Above all, citrus fruit and citrus juices are appreciated and consumed by billions of people around the globe because of their unique delicate and attractive flavours, evolved from a blend of sweet, sour and bitter tastes and fruity, fresh and earthy aromas [6]. Orange juice has a popular sweet-sour taste, as it contains about 11-12% total soluble solids (TSS) and has a titratable acidity (TA) rate of 1.0-1.2%, resulting in a TSS: TA ratio of ~10, and is considered non-bitter. The main aroma attributes of oranges are fruity, citrusy, herbaceous, spicy and floral notes [7, 8]. In contrast, grapefruit juice is less sweet and more sour, with about 10-11% TSS and 1.4-1.8% TA, resulting in a lower TSS:TA ratio of ~6.6 [9]. In addition, grapefruit accumulates the glycosidic-flavanone naringin that is responsible for imparting a bitter taste [10]. The main aroma attributes of grapefruit are fruity, green/grassy, terpene-like, pungent, citrusy, sulfurous/catty and grapefruit-like notes [11, 12].

'Aliza' is a new and unique pomelo × mandarin hybrid developed by the Israeli citrus breeding program at the ARO Volcani Center (Israel Patent ID: 3099). 'Aliza' fruits are about the same size as grapefruits, have a unique yellowish/golden color, are seedless and have a very high juice content (Figure 1). 'Aliza' fruits also have a unique flavour, which is a result of the combination of high sweetness, moderate bitterness and strong citrusy and tropical fruity aromas (unpublished data).  Unlike grapefruit, 'Aliza' fruit have a very low content of furanocoumarins, which are the main compounds responsible for the food-drug interactions known as the grapefruit effect, caused by the inhibition of CYP3A4-mediated drug metabolism [13, 14].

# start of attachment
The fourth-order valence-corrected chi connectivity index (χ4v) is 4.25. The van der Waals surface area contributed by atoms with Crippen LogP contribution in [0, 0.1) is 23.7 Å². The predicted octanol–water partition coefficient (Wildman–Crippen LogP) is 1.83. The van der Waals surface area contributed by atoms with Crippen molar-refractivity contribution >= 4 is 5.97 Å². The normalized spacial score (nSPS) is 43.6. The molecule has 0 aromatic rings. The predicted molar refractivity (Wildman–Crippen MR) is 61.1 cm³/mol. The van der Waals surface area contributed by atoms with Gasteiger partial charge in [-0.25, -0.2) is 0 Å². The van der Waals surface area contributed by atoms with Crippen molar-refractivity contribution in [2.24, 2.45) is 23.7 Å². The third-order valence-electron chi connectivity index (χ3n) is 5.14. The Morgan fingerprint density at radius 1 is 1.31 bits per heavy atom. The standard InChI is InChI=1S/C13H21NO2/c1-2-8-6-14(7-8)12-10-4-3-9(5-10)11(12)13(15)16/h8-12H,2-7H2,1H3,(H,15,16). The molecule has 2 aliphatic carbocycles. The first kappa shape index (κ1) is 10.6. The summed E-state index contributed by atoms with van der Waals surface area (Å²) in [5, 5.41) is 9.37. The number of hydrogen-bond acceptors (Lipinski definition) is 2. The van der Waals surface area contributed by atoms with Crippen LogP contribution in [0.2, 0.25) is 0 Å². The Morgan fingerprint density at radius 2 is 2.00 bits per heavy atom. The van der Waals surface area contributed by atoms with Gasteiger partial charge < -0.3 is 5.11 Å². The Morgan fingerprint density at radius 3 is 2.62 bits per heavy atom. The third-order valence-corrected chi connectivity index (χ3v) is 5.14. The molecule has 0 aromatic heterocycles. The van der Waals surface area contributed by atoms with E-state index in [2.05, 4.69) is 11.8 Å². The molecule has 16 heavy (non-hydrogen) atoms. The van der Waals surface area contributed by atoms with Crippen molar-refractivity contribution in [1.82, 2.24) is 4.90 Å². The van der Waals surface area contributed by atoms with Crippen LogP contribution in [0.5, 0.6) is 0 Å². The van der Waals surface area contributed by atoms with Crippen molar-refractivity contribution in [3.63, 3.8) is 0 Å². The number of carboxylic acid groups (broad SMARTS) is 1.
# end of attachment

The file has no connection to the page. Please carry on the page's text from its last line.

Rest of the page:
In the current study, we conducted sensory analysis of freshly squeezed 'Aliza' juice flavour as compared with orange and grapefruit juices by either human sensory examinations as well as by objective instrumental electronic tongue (e-tongue) and electronic nose (e-nose) evaluations. Based on this work, we suggest that 'Aliza' juice is a new citrus beverage that differs in sensory quality from orange and grapefruit juices and is highly preferred by consumers.

2. Materials and Methods

2.1 Plant material

'Newhall' navel oranges, 'Star Ruby' red grapefruits and 'Aliza' fruits (Figure 1) were obtained from 10-year old trees grown in the citrus breeding collection orchard at the ARO, The Volcani Center, Rishon LeZion, Israel. Each variety included four trees grafted on Troyer rootstock. The fruits were harvested at full maturity during November and December 2019. All experiments were conducted with fresh fruits that were harvested on the same day or within a 2-day period and temporarily stored at 10°C. The fruits were washed with tap water and then allowed to dry. Juices were then extracted with a manual metal home juice squeezer (VIVOHOME, City of Industry, CA, USA).  Each juice sample was prepared from at least 10 different fruit. Sensory tests were conducted with fresh juices, not later than 2 h after extraction.

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Figure 1:  Pictures of fruits used in this study: 'Aliza', 'Newhall' navel orange and 'Star Ruby' red grapefruit.

2.2 TSS, acidity and juice content

Juice TSS content was measured using a PAL-1 digital refractometer (Atago, Tokyo, Japan) and TA was measured by titration to pH 8.3 with 0.1 M NaOH using an automatic titrator Model CH-9101 (Metrohm, Herisau, Switzerland). Presented data are means ± S.E. of 4 replications; each using juice collected from three different fruit, i.e. 12 fruit per measurement. Juice content was calculated as the weight of the extracted juice relative to the weight of the whole fruit. Presented data are means ± S.E. of 10 replications, each representing one whole fruit.

2.3 Descriptive sensory tests